Directed by Mark Brokaw, and given a new book with a contemporary edge in humor, gender politics and politics-politics by Douglas Carter Beane, the Broadway debut of the lavish, TV-born musical was given mixed scores by the critical corps.
"Cinderella gets off to a halting start and takes some questionable detours," opined the Hollywood Reporter. "But this pleasurable confection overcomes its conceptual missteps with old-fashioned stagecraft, enchanting design elements, smooth direction and choreography, and most of all, winning contributions from an ideally-cast ensemble."
AP was fairly happy with the result, too, saying, "Beane has succeeded, proving he may be Cinderella's real fairy godmother. His script crackles with sweetness and freshness, combining a little Monty Python's Spamalot with some Les Miserables."
For Variety, however, Beane's touch muddied the waters. "The cheeky humor of Beane's book comes from imposing modern sensibilities (and contemporary lingo) on timeless storybook figures," the paper wrote. "But all these clever alterations radically change the story we all grew with, the tale about how true love rescues a callously mistreated girl from persecution. Because the evil stepmother and stepsisters are no longer cruel or threatening, our fairytale Cinderella is no longer a despised outcast, the unhappy victim of her sad circumstances. For that matter, Ella is no longer even the hero of her own fairytale."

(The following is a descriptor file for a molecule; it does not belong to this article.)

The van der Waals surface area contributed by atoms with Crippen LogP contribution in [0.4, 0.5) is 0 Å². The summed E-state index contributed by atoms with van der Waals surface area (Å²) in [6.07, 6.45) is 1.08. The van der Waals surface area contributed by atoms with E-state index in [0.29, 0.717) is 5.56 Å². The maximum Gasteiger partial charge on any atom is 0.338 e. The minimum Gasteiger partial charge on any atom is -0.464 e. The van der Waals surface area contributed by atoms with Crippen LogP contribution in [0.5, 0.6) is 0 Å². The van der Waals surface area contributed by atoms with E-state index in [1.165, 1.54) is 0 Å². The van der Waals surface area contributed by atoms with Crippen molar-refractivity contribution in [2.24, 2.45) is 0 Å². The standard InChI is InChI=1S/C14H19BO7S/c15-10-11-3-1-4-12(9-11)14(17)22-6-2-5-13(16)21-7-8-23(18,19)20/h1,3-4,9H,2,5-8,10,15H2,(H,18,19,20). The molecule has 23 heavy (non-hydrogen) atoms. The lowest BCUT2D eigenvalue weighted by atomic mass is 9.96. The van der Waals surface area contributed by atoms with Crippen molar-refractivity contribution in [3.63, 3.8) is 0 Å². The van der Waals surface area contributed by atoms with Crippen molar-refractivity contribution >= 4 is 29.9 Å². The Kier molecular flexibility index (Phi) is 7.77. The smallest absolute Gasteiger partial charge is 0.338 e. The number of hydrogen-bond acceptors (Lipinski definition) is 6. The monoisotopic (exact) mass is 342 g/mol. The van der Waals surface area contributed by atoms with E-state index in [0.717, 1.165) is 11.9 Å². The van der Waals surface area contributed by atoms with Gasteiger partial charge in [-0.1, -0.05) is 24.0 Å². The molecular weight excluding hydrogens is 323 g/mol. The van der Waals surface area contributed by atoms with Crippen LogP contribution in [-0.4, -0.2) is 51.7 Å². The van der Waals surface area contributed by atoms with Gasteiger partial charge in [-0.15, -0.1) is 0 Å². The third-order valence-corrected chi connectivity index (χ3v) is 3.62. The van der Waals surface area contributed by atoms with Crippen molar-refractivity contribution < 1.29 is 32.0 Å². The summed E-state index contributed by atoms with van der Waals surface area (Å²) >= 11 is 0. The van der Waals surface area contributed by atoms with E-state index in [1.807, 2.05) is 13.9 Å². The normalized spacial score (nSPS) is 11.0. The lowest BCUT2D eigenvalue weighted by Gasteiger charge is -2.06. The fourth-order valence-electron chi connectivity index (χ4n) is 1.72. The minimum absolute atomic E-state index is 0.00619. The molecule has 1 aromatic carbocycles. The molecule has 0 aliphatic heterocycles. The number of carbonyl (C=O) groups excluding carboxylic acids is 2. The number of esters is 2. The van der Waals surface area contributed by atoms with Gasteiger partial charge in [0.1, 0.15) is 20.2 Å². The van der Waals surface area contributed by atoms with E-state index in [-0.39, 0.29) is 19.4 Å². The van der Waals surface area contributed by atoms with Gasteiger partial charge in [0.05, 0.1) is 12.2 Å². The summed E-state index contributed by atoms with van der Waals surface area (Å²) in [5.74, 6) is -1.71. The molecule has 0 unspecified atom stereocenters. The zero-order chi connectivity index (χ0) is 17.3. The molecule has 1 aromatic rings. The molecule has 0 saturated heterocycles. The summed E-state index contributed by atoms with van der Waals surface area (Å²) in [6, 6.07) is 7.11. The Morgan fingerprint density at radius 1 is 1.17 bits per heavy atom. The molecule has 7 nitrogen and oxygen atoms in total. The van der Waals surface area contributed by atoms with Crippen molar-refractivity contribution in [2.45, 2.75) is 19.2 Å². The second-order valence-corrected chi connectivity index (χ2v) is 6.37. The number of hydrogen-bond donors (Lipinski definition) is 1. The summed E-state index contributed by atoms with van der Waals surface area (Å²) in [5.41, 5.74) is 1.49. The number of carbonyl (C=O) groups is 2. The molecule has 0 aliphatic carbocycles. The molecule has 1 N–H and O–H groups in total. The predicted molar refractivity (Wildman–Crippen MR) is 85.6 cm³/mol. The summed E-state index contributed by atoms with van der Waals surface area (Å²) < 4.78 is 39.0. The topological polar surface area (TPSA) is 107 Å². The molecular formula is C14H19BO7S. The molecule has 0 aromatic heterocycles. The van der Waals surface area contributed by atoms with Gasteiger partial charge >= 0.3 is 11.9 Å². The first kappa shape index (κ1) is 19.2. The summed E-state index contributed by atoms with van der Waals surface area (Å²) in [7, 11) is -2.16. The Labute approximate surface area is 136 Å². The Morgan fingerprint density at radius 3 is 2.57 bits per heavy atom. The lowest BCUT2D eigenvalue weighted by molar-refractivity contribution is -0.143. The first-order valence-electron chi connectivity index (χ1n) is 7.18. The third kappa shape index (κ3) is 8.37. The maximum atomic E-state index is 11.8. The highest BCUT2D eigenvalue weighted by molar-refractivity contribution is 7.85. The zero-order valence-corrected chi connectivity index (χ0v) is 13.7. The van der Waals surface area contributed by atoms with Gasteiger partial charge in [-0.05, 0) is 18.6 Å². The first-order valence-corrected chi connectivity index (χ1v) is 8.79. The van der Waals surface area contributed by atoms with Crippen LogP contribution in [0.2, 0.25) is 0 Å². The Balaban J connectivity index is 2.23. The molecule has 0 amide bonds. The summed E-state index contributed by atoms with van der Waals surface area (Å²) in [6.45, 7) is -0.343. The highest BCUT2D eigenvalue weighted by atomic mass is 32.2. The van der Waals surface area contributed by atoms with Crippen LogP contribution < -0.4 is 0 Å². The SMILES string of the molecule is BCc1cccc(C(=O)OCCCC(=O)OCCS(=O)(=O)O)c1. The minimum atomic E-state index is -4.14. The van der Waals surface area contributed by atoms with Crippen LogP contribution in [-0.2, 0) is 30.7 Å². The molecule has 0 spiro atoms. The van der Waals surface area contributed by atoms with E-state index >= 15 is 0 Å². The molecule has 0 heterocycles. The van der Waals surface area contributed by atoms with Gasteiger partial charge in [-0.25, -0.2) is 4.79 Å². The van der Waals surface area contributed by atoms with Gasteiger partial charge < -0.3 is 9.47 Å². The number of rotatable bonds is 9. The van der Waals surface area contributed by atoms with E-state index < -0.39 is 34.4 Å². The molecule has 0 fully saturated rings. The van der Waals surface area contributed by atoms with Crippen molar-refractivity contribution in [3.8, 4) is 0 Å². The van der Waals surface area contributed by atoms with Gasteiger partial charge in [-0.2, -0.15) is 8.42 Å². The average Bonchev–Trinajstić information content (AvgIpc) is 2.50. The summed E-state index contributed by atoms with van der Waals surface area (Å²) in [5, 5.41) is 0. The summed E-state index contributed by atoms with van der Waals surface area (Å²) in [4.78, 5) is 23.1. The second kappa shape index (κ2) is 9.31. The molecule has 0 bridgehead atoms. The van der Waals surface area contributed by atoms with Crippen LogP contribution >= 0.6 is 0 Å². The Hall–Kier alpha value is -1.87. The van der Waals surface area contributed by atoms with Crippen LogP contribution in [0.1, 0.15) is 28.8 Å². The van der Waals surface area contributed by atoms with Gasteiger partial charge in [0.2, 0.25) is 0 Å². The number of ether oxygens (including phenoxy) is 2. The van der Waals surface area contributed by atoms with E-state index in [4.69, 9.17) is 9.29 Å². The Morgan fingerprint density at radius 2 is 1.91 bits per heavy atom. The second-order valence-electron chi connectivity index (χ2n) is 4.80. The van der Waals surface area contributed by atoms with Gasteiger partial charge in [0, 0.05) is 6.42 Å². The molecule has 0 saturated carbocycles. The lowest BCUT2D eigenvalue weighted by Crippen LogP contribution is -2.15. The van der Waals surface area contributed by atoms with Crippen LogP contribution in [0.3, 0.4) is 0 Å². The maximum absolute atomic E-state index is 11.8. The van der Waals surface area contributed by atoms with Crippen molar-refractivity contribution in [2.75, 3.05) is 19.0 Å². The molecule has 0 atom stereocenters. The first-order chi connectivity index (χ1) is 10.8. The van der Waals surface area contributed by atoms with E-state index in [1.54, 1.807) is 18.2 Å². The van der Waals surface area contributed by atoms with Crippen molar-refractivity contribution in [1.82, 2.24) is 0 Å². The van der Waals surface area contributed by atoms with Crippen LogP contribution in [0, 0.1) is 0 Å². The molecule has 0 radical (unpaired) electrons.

New York magazine's good-and-bad appraisal typified the critical reception: "Beane's book is good-humored and well-tempered, and it stops just short of attempting too much. Why bother with a Chomsky exegesis here? Cinderella may not be an infinitely interpretable text — Beane's always on the razor's edge of ridiculousness — but every age is entitled to its own stock fantasies. Rodgers & Hammerstein's (and Beane's and Brokaw's) Cinderella is as solidly entertaining a commercial proposition as they come, featuring one of Broadway's finest ensembles and what might be its couple of the year: Just a couple of regular folks, the soul-searching blue-blood and the enchanted-orphan, trying to get along, and getting along rather well indeed."
|photo by Ave Bonar|
Also opening this week (March 7) on Broadway was Ann, actress-writer Holland Taylor's biographical play about late Texas Governor Ann Richards, at the Vivian Beaumont Theater.
Taylor has been touring with this piece — which she also wrote — for a couple of years. Somewhat unsurprisingly, since Taylor is well-liked and respected, and all journalists — theatre critics included — are liberal lapdogs who blindly honor the memory of left-leaning Richards (right, Fox News?), the critical notices were kind, if not exactly laudatory. The Daily News called it "an affectionate but uneven bio-drama." Said Backstage: "If the actor somewhat outshines the scribe, it's not a major problem. Taylor's witty, sharp-eyed script is sufficiently compelling to serve for this entertaining solo show."
"To put it as the plain-talking Richards might," wrote the Times, "this one-dynamo show — Ms. Taylor is the lone cast member — is neither a shapely work of drama nor a deeply probing character study. But admirers of Richards probably won't give a darn. She was a brightly shining political star and an inspiring figure during the years of her renown, and Ms. Taylor is essentially just giving this beloved dame one more chance to bask in the spotlight."
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